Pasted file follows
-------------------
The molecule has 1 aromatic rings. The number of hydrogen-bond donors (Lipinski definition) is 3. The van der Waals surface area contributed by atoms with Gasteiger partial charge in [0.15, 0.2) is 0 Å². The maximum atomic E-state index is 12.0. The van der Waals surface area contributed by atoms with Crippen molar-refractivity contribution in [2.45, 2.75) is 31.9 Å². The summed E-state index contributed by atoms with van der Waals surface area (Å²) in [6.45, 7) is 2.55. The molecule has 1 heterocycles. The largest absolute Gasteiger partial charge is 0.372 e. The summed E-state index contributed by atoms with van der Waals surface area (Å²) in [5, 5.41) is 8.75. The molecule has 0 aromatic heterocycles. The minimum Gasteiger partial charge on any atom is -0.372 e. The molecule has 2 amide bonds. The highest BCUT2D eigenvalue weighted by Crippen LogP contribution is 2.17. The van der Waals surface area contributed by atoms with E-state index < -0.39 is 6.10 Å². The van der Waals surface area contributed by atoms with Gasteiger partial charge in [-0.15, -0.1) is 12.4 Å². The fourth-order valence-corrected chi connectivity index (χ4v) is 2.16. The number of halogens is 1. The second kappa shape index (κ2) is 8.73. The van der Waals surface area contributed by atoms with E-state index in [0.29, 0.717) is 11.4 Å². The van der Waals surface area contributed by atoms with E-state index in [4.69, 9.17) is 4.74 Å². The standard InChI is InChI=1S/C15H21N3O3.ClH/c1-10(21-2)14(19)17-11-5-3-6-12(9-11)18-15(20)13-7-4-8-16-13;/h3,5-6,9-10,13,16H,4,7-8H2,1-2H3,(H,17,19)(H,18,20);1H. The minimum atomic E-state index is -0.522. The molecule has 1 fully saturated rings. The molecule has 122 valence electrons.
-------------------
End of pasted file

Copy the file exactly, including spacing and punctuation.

The molecule has 1 aromatic rings. The number of hydrogen-bond donors (Lipinski definition) is 3. The van der Waals surface area contributed by atoms with Gasteiger partial charge in [0.15, 0.2) is 0 Å². The maximum atomic E-state index is 12.0. The van der Waals surface area contributed by atoms with Crippen molar-refractivity contribution in [2.45, 2.75) is 31.9 Å². The summed E-state index contributed by atoms with van der Waals surface area (Å²) in [6.45, 7) is 2.55. The molecule has 1 heterocycles. The largest absolute Gasteiger partial charge is 0.372 e. The summed E-state index contributed by atoms with van der Waals surface area (Å²) in [5, 5.41) is 8.75. The molecule has 0 aromatic heterocycles. The minimum Gasteiger partial charge on any atom is -0.372 e. The molecule has 2 amide bonds. The highest BCUT2D eigenvalue weighted by Crippen LogP contribution is 2.17. The van der Waals surface area contributed by atoms with E-state index < -0.39 is 6.10 Å². The van der Waals surface area contributed by atoms with Gasteiger partial charge in [-0.15, -0.1) is 12.4 Å². The fourth-order valence-corrected chi connectivity index (χ4v) is 2.16. The number of halogens is 1. The second kappa shape index (κ2) is 8.73. The van der Waals surface area contributed by atoms with E-state index in [0.29, 0.717) is 11.4 Å². The van der Waals surface area contributed by atoms with E-state index in [4.69, 9.17) is 4.74 Å². The standard InChI is InChI=1S/C15H21N3O3.ClH/c1-10(21-2)14(19)17-11-5-3-6-12(9-11)18-15(20)13-7-4-8-16-13;/h3,5-6,9-10,13,16H,4,7-8H2,1-2H3,(H,17,19)(H,18,20);1H. The minimum atomic E-state index is -0.522. The molecule has 1 fully saturated rings. The molecule has 122 valence electrons.